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Colorado State Commissioner Issues New Cease-and-Desist Orders Against Four Crypto Firms

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        Colorado State Commissioner Issues New Cease-and-Desist Orders Against Four Crypto Firms
Colorado State Commissioner Issues New Cease-and-Desist Orders Against Four Crypto Firms

Colorado Securities Commissioner Gerald Rome has issued a new batch of cease-and-desist orders against unregistered Initial Coin Offerings (ICOs) operating in the state, taking the total number of signed orders against ICOs in Colorado to 18. Today's orders follow last week's order issued by the North Dakota's financial regulators against a Russian-based ICO that promoted unregistered securities by impersonating Liechtenstein-based Union Bank AG.

Per an official notice from the regulator, Rome signed the new orders against Global Pay Net, Credits LLC, CrowdShare Mining and CyberSmart Coin Invest for allegedly publishing misleading statements on their websites with false promises to defraud investors.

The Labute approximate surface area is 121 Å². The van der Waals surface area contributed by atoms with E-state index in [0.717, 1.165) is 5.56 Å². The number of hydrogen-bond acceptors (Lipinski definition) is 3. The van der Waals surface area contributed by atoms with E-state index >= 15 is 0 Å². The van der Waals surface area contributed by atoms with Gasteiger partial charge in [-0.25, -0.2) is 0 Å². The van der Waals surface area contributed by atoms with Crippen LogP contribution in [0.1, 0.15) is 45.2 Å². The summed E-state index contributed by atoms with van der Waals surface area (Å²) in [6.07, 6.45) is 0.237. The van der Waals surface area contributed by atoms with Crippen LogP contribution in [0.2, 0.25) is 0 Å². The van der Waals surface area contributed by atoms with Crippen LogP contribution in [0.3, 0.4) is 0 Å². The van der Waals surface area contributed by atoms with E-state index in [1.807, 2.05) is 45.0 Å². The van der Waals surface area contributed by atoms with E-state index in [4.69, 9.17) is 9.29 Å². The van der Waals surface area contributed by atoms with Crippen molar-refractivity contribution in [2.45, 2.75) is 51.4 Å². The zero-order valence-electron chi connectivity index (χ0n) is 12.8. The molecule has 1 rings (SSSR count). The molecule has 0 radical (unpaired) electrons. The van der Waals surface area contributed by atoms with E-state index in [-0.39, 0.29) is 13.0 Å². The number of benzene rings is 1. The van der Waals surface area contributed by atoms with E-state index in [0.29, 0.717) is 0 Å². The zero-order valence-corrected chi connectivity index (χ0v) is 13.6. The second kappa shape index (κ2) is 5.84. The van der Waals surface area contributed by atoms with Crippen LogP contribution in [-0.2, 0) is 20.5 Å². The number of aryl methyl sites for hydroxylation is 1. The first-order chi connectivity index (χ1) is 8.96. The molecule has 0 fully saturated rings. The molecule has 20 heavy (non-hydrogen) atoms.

Global Pay Net markets its native currency “GLPN Coins” to Colorado residents, which clearly states that the ownership of the tokens represents “full-value assets that represent one’s share in the business,” while promising investors 80 percent of the company's profits. Credits, also solicits investments for its currency, known as “Cred (CX)” which it claims would “be worth tangible value,” while promising investors a future windfall.

CrowdShare Mining and CyberSmart Coin Invest both promote the idea that owning their cryptocurrency would offer benefits to the investors. CrowdShare Mining promises investors 50 percent of the profits while fraudulently stating that its tokens would be mined through renewable energy sources. CyberSmart claims to use robots to trade on popular crypto exchanges where it has uncovered a secret model for making huge profits. The company also promises investors about 20 to 35 percent returns monthly.

Commissioner Rome commented on the development stating that the number of orders issued against ICOs should serve as a “red flag to all investors that there is a real risk that the ICO you are considering is a fraud.”

He went on to add:

“Our investigations show that there are fraudsters who will simply create a fake ICO to steal investors’ money, or spoof a legitimate ICO to trick investors into wrongfully paying them.

The orders are the results of the investigations carried out by the ICO Task Force set up in May 2018 within the Department of Regulatory Agencies (DORA) to look into unlawful activities targeting cryptocurrency investors in Colorado.

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